Teen uses her crown and sash to help others
Mar 28, 2017 04:03PM, Published by Bryan Scott, Categories: Education
Natalie Stratton uses her position of pageant winner to educate the public about suicide prevention. (Cheryl Stratton)
By Jet Burnham | firstname.lastname@example.org
Natalie Stratton, a junior at Taylorsville High School, has a zest for life that keeps her constantly trying new things, from crafts to sports. Busy as she is, service is always at the top of her to-do list.
“I love doing service for people. It is my happy place,” she said. She has always loved giving away things she’s made to others and doing acts of service anonymously.
To widen her opportunities to help others, she recently began participating in service-based pageants. For her platform, she chose to focus on mental health awareness and suicide prevention.
“I thought if I could get more word out there, we could stop some of these things from happening to kids; it doesn’t need to happen,” she said.
Stratton’s platform was inspired by personal experience. Five years ago, she rescued a good friend from a botched suicide attempt. Just two months later, there was a very public suicide by a fellow Bennion Junior High student. Stratton said she hadn’t known how to help her friends, so she learned the warning signs of suicide and completed certification for a program called QPR (Question Persuade Refer) at qprinstitute.com.
The confident Stratton enjoys public speaking. Because of her pageant titles, she has been able to reach more students, speaking at schools and community events.
“If you have a crown and a sash, it opens doors for you,” said her mother, Cheryl Stratton.
“It was really great to get out there and share my story and have people understand it’s a serious thing that they need to address now, or it’s going to only get worse,” Stratton said.
In just one year, Stratton has participated in several pageants, many with a focus on service, such as Crowns for Cause, where all proceeds were donated to pay the medical bills of someone living with MS. She also volunteered at the Miss Amazing Pageant, held for girls and women with disabilities.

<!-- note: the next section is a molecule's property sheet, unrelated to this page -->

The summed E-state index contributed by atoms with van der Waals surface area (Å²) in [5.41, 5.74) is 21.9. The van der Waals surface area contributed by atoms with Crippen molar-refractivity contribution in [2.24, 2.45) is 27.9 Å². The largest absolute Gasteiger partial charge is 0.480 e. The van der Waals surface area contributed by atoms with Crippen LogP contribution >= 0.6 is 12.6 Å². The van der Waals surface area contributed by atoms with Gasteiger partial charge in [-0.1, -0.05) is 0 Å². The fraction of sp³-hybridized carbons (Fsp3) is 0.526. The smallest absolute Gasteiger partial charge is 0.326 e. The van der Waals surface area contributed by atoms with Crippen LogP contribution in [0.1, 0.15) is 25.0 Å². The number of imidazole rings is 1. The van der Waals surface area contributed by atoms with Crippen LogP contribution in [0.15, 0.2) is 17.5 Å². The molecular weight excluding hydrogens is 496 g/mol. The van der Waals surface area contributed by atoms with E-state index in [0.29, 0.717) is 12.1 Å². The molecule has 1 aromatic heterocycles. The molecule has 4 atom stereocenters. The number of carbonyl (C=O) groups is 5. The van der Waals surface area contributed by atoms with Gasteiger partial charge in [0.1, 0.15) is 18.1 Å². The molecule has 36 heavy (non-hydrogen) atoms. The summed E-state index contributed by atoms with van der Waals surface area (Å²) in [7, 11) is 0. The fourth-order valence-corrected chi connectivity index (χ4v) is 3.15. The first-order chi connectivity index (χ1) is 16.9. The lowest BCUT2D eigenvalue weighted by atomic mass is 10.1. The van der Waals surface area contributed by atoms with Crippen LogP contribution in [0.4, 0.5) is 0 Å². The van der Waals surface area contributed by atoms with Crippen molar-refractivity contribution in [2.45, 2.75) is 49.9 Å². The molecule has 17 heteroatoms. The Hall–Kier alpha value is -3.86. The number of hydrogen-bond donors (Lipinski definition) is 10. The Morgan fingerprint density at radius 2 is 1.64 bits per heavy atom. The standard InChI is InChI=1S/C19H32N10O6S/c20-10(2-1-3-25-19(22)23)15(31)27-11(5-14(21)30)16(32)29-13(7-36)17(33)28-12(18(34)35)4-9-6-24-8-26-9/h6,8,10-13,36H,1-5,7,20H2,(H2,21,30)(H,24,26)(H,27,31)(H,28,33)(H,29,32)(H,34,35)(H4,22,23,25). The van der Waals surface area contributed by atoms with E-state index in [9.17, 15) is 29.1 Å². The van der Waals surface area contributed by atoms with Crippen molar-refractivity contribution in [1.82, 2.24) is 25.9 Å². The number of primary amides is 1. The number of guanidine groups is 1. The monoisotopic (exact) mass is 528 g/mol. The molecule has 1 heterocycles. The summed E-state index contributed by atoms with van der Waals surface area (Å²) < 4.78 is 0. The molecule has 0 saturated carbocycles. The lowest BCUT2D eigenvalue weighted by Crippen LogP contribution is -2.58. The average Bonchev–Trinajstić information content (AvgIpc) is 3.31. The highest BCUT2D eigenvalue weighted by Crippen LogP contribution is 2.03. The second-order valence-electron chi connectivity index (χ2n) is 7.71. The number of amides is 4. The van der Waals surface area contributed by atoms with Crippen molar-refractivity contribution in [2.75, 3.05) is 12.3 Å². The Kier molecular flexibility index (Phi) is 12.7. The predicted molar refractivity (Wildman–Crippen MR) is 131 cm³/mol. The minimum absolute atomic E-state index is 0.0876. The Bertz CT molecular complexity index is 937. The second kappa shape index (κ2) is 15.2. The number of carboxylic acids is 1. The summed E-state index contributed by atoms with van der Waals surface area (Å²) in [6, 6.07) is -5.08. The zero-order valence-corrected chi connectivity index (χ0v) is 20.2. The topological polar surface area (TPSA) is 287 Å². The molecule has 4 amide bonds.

Stratton won the Regal Majesty Utah County Preliminary Pageant but won’t make it to the state competition because of scheduling conflicts.
It’s no surprise considering her schedule. Stratton does, well—everything.
She spins yarn, knits and crochets, makes bobbin lace, tats, blacksmiths and welds.
At school, she is in Graces (the competitive girls’ choir), honors choir and concert choir. As a junior, Stratton is a half credit away from graduating by taking online classes during the summer.
She also plays the guitar, ukulele, piano, takes voice lessons and dances with a performing hula group.
She has participated in various sports—cheerleading, soccer, volleyball, gymnastics—and in theatrical plays at school and in the community.
“She’s a full-time job on Saturday,” said her mother.
“My schedule is very delicately balanced,” Stratton admitted.
Stratton’s goal is to become a civil engineer.
“I want to build things and make things with my hands,” she said.
Combining her love of service, working for a cause and using her hands, Stratton is currently preparing for a humanitarian aid trip. This summer, she will help build the first Safe House for abused women and children in Cochabamba, Bolivia.
“It’s been such an amazing experience getting ready for it that I can’t imagine how amazing it’s going to be to finally get to go there,” said Stratton.
The two-and-a-half-week trip is costly for a junior who recently had to quit her job coaching gymnastics and whose father is a school teacher
While fundraising efforts have not been very successful, (one was cancelled due to an attempted suicide by a classmate who was planning to help), Stratton was fortunate to find a donor.
Remaining costs are related to plane tickets and extra baggage fees for donations she’d like to take with her. She continues to request donations via her GoFundMe page, gofundme.com/284fh3eg.
“I have found that serving other people is the best way to forget about yourself,” said Stratton, who hopes to blog about her journey and inspire others to seek opportunities to give service.